4X4, 5X5, and others
The section is about the categories and how many a league uses. Owners need to pay close attention to the type and amount of categories. A standard league is a 4X4 league with 4 offensive and 4 pitching categories: Batting Average, Home Runs, RBI, and Stolen Bases, Wins, Saves, ERA, and WHIP (Walk & Hits divided by Innings Pitched). In a 5X5, there are an extra offense like Walks or OBP and an extra pitching category like Holds or Strike Outs. These are the usual categories but other leagues will throw in various other categories. You need to know what categories your league will be using so you can draft appropriately.

Free Leagues vs. Pay Leagues
There are an abundance of Free leagues online. You can play for free on Yahoo with a public or private league. There are plenty of other sites that will do the same thing. Often these leagues are not flexible to some of the specific rules of a private league so league Commissioner should check on this before starting a private free league.

Pay leagues greatly vary in price and style. Some pay leagues only charge enough to pay for the use of the website and expenses of the Commissioner. Other leagues offer prize money to the winner or top tier teams. The amount of the entry can be as little as a few dollars or as much as hundreds of dollars.

Most Leagues are a combination of these different types of leagues.

The Counselor is OUT:

Thursday, January 29, 2009

Great Comic

The Counselor is IN:

Here is an "In the Bleachers" comic that is great. Enjoy.

The Counselor is OUT:

Sunday, January 11, 2009

Baseball Free Agent

The Counselor is IN:

Here is a link to ESPN's list of Baseball's free agents and acquisitions. Check it out.

The Counselor is OUT:

Friday, January 02, 2009

What I learned from 2008 Fantasy Football Season

The Counselor is IN:

Here are a few things I learned from 2008 Fantasy Football Season.

1) Don't buy into the best player draft strategy. Wide receivers have always been sporadic from season to season and quarterbacks are not much better. I learned this lesson again this year in one of my drafts. I wasted a second and third round pick on Braylon Edwards and T.J. Houshmandzadeh. Next year I am back to Runningback, runningback, runningback strategy of drafting.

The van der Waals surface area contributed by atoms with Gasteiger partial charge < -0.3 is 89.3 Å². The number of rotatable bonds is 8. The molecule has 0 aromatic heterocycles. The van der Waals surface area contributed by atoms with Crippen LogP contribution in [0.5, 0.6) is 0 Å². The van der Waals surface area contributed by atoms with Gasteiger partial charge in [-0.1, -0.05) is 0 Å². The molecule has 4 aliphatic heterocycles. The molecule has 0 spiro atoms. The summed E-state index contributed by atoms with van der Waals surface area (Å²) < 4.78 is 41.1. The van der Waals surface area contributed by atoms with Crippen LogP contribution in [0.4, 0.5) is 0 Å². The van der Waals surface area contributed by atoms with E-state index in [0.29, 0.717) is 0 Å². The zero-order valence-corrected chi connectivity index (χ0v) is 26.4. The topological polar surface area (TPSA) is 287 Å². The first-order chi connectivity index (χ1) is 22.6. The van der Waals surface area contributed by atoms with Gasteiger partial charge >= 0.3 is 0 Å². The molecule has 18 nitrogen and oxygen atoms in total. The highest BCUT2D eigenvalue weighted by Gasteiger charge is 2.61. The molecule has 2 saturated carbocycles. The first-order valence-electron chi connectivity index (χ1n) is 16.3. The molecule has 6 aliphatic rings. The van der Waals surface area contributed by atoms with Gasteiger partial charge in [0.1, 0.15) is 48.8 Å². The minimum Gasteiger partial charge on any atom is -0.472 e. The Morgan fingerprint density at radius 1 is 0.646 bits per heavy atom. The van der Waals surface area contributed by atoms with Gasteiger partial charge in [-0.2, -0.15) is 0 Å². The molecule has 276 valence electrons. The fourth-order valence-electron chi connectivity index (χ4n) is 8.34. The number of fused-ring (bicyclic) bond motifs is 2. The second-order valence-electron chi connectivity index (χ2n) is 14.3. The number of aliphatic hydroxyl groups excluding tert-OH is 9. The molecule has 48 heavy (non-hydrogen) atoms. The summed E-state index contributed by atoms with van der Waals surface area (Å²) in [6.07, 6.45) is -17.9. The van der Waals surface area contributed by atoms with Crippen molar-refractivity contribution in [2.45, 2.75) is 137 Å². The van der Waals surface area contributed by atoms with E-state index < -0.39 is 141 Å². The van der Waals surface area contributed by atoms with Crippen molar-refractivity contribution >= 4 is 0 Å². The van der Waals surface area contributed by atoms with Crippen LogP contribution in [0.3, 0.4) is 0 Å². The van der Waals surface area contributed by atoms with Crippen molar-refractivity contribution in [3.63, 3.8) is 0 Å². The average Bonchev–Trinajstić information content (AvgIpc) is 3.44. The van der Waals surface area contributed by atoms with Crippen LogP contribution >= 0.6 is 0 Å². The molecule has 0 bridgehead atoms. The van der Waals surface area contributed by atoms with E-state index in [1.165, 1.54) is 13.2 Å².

2) Sometimes it is all about luck. In another league, I had the second most points scored for the season and missed the playoffs with an under .500 record.

3) Dominating the regular season only gets you into the playoffs. We see this every year in the NFL and in Fantasy Football.

4) Do not make your top runningback pick an injury prone back on a bad team that will need to pass the ball a lot. Yes I drafted Steven Jackson after seeing the warning signs and paid for it.

5) If you can not get a top tier QB, then draft two second tier QB's. This worked for me in my auction league. I drafted the under performing Roethlisberger and the very productive Cutler.

6) Pull the trigger on that needed trade. After 15 years of Fantasy Football, I knew this but still made the fatal mistake of passing on the trade I needed. Analyze the trade offer and counter trade if you need but do not pass on it if it will make your team better.

7) I hate 12 team leagues. 8 to 10 team leagues are great. When you hit 12 teams, then the stock of players becomes too low. I hate it even more when it is a draft league instead of an auction. At least in a 12 team auction league, you can get the players you want for a price.

The Counselor is OUT: